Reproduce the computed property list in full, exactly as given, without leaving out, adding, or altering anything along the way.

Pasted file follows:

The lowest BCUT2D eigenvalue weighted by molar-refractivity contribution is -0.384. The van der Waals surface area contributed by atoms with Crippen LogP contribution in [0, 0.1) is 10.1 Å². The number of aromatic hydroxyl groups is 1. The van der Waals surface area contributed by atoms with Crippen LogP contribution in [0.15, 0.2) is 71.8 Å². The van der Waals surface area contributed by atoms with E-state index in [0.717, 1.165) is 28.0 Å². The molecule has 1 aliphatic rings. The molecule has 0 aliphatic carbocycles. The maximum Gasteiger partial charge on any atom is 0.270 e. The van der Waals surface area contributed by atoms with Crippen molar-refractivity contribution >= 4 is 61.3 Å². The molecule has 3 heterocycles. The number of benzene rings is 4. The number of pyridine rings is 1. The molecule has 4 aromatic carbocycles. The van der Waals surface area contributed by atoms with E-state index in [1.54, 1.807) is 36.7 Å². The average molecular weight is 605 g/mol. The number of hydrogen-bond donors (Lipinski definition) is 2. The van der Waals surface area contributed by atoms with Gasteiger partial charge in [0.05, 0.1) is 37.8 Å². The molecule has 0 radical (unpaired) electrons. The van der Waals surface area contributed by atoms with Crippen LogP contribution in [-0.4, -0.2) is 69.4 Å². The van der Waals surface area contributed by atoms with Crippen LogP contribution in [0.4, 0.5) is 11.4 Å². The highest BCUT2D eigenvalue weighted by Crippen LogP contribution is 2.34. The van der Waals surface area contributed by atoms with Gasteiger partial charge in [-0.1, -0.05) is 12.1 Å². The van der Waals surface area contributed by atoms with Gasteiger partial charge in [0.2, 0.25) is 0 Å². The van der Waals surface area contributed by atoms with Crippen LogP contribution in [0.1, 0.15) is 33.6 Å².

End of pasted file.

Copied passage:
The lowest BCUT2D eigenvalue weighted by molar-refractivity contribution is -0.384. The van der Waals surface area contributed by atoms with Crippen LogP contribution in [0, 0.1) is 10.1 Å². The number of aromatic hydroxyl groups is 1. The van der Waals surface area contributed by atoms with Crippen LogP contribution in [0.15, 0.2) is 71.8 Å². The van der Waals surface area contributed by atoms with E-state index in [0.717, 1.165) is 28.0 Å². The molecule has 1 aliphatic rings. The molecule has 0 aliphatic carbocycles. The maximum Gasteiger partial charge on any atom is 0.270 e. The van der Waals surface area contributed by atoms with Crippen molar-refractivity contribution >= 4 is 61.3 Å². The molecule has 3 heterocycles. The number of benzene rings is 4. The number of pyridine rings is 1. The molecule has 4 aromatic carbocycles. The van der Waals surface area contributed by atoms with E-state index in [1.54, 1.807) is 36.7 Å². The average molecular weight is 605 g/mol. The number of hydrogen-bond donors (Lipinski definition) is 2. The van der Waals surface area contributed by atoms with Gasteiger partial charge in [0.05, 0.1) is 37.8 Å². The molecule has 0 radical (unpaired) electrons. The van der Waals surface area contributed by atoms with Crippen LogP contribution in [-0.4, -0.2) is 69.4 Å². The van der Waals surface area contributed by atoms with Crippen LogP contribution in [0.4, 0.5) is 11.4 Å². The highest BCUT2D eigenvalue weighted by Crippen LogP contribution is 2.34. The van der Waals surface area contributed by atoms with Gasteiger partial charge in [-0.1, -0.05) is 12.1 Å². The van der Waals surface area contributed by atoms with Gasteiger partial charge in [0.2, 0.25) is 0 Å². The van der Waals surface area contributed by atoms with Crippen LogP contribution in [0.1, 0.15) is 33.6 Å².